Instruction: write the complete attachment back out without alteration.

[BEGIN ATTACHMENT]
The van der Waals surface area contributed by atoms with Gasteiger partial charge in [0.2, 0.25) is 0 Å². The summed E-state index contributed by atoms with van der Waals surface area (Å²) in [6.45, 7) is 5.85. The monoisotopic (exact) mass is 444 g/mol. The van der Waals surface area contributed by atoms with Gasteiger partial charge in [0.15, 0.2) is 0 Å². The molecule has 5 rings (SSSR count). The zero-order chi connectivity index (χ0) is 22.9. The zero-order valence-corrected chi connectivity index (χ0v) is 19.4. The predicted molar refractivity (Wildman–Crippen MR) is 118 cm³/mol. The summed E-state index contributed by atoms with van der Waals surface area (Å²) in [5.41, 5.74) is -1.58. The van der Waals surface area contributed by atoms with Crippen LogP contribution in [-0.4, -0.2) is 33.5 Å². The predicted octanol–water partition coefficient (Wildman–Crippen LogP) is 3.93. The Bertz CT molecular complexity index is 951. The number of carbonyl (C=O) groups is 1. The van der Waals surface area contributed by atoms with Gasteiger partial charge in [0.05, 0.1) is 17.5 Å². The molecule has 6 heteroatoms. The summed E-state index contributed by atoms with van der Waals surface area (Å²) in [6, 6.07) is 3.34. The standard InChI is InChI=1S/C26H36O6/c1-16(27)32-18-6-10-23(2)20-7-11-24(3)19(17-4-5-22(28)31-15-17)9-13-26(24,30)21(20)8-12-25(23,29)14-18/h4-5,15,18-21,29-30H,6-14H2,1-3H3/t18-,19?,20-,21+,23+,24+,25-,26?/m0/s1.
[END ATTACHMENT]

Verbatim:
The van der Waals surface area contributed by atoms with Gasteiger partial charge in [0.2, 0.25) is 0 Å². The summed E-state index contributed by atoms with van der Waals surface area (Å²) in [6.45, 7) is 5.85. The monoisotopic (exact) mass is 444 g/mol. The van der Waals surface area contributed by atoms with Gasteiger partial charge in [0.15, 0.2) is 0 Å². The molecule has 5 rings (SSSR count). The zero-order chi connectivity index (χ0) is 22.9. The zero-order valence-corrected chi connectivity index (χ0v) is 19.4. The predicted molar refractivity (Wildman–Crippen MR) is 118 cm³/mol. The summed E-state index contributed by atoms with van der Waals surface area (Å²) in [5.41, 5.74) is -1.58. The van der Waals surface area contributed by atoms with Crippen LogP contribution in [-0.4, -0.2) is 33.5 Å². The predicted octanol–water partition coefficient (Wildman–Crippen LogP) is 3.93. The Bertz CT molecular complexity index is 951. The number of carbonyl (C=O) groups is 1. The van der Waals surface area contributed by atoms with Gasteiger partial charge in [0.05, 0.1) is 17.5 Å². The molecule has 6 heteroatoms. The summed E-state index contributed by atoms with van der Waals surface area (Å²) in [6, 6.07) is 3.34. The standard InChI is InChI=1S/C26H36O6/c1-16(27)32-18-6-10-23(2)20-7-11-24(3)19(17-4-5-22(28)31-15-17)9-13-26(24,30)21(20)8-12-25(23,29)14-18/h4-5,15,18-21,29-30H,6-14H2,1-3H3/t18-,19?,20-,21+,23+,24+,25-,26?/m0/s1.